Overall, both scaling methods MP and LS consistently reduce hubness and often improve classification performance. They may safely be applied on data sets from low to high hubness, without any noticeable risk of performance degradation. DSL is sometimes competitive with LS and MP, but also shows a higher risk of decreased performance measures, hinting at density gradient flattening being less generally applicable than scaling.

Figure 4b shows three methods with mixed evaluation results. LCENT, \(\ell ^p\) norms, and SNN represent centering techniques, choosing alternative distance measures, and shared neighbors approaches. Looking at the hubness reduction results, depicted as absolute changes in hubness in the left part of Fig. 4b, LCENT (light gray bars) shows increased hubness for almost all data sets, except the highest hubness data sets 49 (c1ka-twitter) and 50 (dna). Shared nearest neighbors (SNN, black bars) on the other hand is able to reduce hubness in all medium to high hubness data sets. Application of \(\ell ^p\) norms (LP, dark gray bars) has mixed effects on high hubness data, with reduction of hubness for data sets 42 (DMOZ), 43 (Amazon commerce reviews) and 49 (c1ka-twitter), and considerable increase in hubness for data sets 35 (farm ads), 36 (gisette), 39 (dorothea) and 40 (CNAE-9).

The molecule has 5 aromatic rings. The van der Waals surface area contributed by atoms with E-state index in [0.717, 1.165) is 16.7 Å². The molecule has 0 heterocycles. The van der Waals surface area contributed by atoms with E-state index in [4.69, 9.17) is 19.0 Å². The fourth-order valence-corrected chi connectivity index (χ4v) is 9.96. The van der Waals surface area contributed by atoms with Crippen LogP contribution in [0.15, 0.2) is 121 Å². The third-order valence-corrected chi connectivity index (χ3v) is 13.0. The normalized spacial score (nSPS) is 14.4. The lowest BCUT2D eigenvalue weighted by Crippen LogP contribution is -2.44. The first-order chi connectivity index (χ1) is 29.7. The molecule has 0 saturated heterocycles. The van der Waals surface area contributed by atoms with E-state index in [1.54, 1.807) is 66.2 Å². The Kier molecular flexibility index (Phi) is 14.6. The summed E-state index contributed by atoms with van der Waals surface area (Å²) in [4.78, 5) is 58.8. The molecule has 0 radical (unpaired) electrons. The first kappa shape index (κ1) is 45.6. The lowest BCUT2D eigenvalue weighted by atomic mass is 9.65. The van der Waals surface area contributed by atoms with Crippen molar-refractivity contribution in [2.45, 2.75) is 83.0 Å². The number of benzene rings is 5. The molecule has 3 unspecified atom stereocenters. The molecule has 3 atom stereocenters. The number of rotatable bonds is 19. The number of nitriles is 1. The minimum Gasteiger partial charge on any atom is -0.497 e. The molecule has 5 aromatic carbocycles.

Looking at absolute changes in classification performance in the right part of Fig. 4b, it can be seen that almost only LCENT (light gray bars) is able to improve accuracy on selected data sets, typically for those from the text domain, for example data sets 43 (Amazon commerce reviews) and 49 (twitter). Looking at the respective hubness performance, hubness is reduced in data set 49, but, strikingly, it is actually strongly increased in data set 43. LCENT can be a suitable choice for data sets from the text domain, with scaling methods LS and MP (see right side in Fig. 4a) still performing better. Choosing alternative \(\ell ^p\) norms (LP, dark gray bars) or shared nearest neighbors (SNN, black bars) shows virtually only degraded classification performance, especially for high hubness data. Hubness reduction with these methods does not seem to be sensible.

Fig. 5
figure 5